Resource potential of lunar permanently shadowed regions

H. M. Brown, A. K. Boyd, B. W. Denevi, M. R. Henriksen, M. R. Manheim, M. S. Robinson, E. J. Speyerer, R. V. Wagner

Research output: Contribution to journalArticlepeer-review

40 Scopus citations


The lunar polar regions contain permanently shadowed regions (PSRs) or local topographic depressions that never receive direct sunlight. These environments (<110 K) have the potential to cold-trap volatile materials in the form of ice, which are essential resources for exploration and industrialization of cislunar space and the Solar System. Orbital observations and those from the LCROSS impactor experiment provide evidence of the existence of water ice and other cold-trapped volatiles in PSRs; however, constraints on volatile abundance and distribution remain ambiguous as individual observations are not always in concord. Here we compile observations indicating the presence of volatiles from ten remotely sensed datasets in 65 PSRs to estimate the locations and mass of water ice deposits. Faustini, Cabeus, de Gerlache, Shoemaker, Haworth, Sverdrup, Slater, and Amundsen are likely the most resource-rich PSRs. Based on co-locations of observations indicative of surface frost and subsurface hydrogen abundance, we find that the craters with the highest potential mass in metric tons (t) of water ice include Cabeus (~11 × 106 t), Shoemaker (~5 × 106 t), Faustini (~4 × 106 t), de Gerlache (~3 × 106 t), and Haworth (~3 × 106 t). Future prospecting of lunar volatiles and water ice is contingent on filling knowledge gaps in resource potential, notably accurate measurements of grade and depth of volatiles. Our proposed ranking and estimates for resource tonnage are a tool to guide future orbital and landed missions that could accurately determine the resource potential of PSR deposits.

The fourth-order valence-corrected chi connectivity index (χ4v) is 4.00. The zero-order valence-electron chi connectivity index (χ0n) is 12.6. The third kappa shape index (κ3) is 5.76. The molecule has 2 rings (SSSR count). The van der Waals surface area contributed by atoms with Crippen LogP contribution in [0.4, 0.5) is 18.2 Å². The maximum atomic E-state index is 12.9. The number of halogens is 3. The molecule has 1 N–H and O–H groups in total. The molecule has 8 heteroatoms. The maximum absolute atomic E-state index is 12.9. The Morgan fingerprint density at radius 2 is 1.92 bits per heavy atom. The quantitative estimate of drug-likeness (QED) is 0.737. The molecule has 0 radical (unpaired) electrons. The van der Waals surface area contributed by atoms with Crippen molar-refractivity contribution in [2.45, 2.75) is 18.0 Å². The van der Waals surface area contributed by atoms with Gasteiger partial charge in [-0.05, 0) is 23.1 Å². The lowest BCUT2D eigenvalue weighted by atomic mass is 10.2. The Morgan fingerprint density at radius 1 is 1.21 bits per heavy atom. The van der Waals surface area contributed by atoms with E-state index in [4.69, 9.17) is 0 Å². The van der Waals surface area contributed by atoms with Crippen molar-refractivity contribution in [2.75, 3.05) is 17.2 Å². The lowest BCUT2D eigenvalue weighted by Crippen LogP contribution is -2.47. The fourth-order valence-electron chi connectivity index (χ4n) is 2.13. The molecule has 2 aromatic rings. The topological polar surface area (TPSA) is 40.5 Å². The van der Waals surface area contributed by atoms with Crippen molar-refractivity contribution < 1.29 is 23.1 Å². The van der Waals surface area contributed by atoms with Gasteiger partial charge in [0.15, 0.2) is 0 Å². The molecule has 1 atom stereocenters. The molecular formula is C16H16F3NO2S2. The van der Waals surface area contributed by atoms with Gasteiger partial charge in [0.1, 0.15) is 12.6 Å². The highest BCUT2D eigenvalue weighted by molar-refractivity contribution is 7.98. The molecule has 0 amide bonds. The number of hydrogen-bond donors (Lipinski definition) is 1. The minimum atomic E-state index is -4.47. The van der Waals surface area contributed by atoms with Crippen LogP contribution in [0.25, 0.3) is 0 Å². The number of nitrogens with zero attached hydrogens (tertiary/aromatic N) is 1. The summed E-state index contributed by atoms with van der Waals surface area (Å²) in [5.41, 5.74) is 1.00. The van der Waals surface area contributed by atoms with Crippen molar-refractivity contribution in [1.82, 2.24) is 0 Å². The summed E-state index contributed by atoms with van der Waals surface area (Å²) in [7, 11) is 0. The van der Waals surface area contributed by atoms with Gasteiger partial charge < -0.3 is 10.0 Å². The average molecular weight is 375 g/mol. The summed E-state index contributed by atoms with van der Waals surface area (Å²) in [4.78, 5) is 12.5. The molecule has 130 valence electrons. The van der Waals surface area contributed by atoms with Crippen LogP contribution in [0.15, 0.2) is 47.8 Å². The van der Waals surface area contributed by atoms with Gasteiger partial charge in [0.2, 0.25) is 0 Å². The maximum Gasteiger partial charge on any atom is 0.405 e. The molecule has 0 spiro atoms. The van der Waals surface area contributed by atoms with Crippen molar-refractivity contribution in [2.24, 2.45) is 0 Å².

Original languageEnglish (US)
Article number114874
StatePublished - May 1 2022


  • Data reduction techniques
  • Ices
  • Moon
  • Regoliths
  • Surface

ASJC Scopus subject areas

  • Astronomy and Astrophysics
  • Space and Planetary Science


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